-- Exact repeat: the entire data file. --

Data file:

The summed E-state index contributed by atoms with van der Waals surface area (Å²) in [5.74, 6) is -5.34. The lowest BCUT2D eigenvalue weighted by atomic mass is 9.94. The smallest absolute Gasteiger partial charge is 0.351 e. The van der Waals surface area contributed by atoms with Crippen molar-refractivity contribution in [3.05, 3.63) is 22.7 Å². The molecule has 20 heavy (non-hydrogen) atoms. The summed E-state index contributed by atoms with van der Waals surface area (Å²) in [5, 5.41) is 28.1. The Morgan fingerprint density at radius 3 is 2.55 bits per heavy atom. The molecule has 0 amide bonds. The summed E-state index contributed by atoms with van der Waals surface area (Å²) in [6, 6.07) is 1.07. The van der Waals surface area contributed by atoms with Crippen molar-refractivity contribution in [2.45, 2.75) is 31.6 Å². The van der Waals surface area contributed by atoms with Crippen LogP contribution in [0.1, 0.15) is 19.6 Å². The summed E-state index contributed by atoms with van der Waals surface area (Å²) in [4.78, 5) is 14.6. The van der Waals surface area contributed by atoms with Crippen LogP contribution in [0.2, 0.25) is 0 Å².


The summed E-state index contributed by atoms with van der Waals surface area (Å²) in [5.74, 6) is -5.34. The lowest BCUT2D eigenvalue weighted by atomic mass is 9.94. The smallest absolute Gasteiger partial charge is 0.351 e. The van der Waals surface area contributed by atoms with Crippen molar-refractivity contribution in [3.05, 3.63) is 22.7 Å². The molecule has 20 heavy (non-hydrogen) atoms. The summed E-state index contributed by atoms with van der Waals surface area (Å²) in [5, 5.41) is 28.1. The Morgan fingerprint density at radius 3 is 2.55 bits per heavy atom. The molecule has 0 amide bonds. The summed E-state index contributed by atoms with van der Waals surface area (Å²) in [6, 6.07) is 1.07. The van der Waals surface area contributed by atoms with Crippen molar-refractivity contribution in [2.45, 2.75) is 31.6 Å². The van der Waals surface area contributed by atoms with Crippen LogP contribution in [0.1, 0.15) is 19.6 Å². The summed E-state index contributed by atoms with van der Waals surface area (Å²) in [4.78, 5) is 14.6. The van der Waals surface area contributed by atoms with Crippen LogP contribution in [0.2, 0.25) is 0 Å².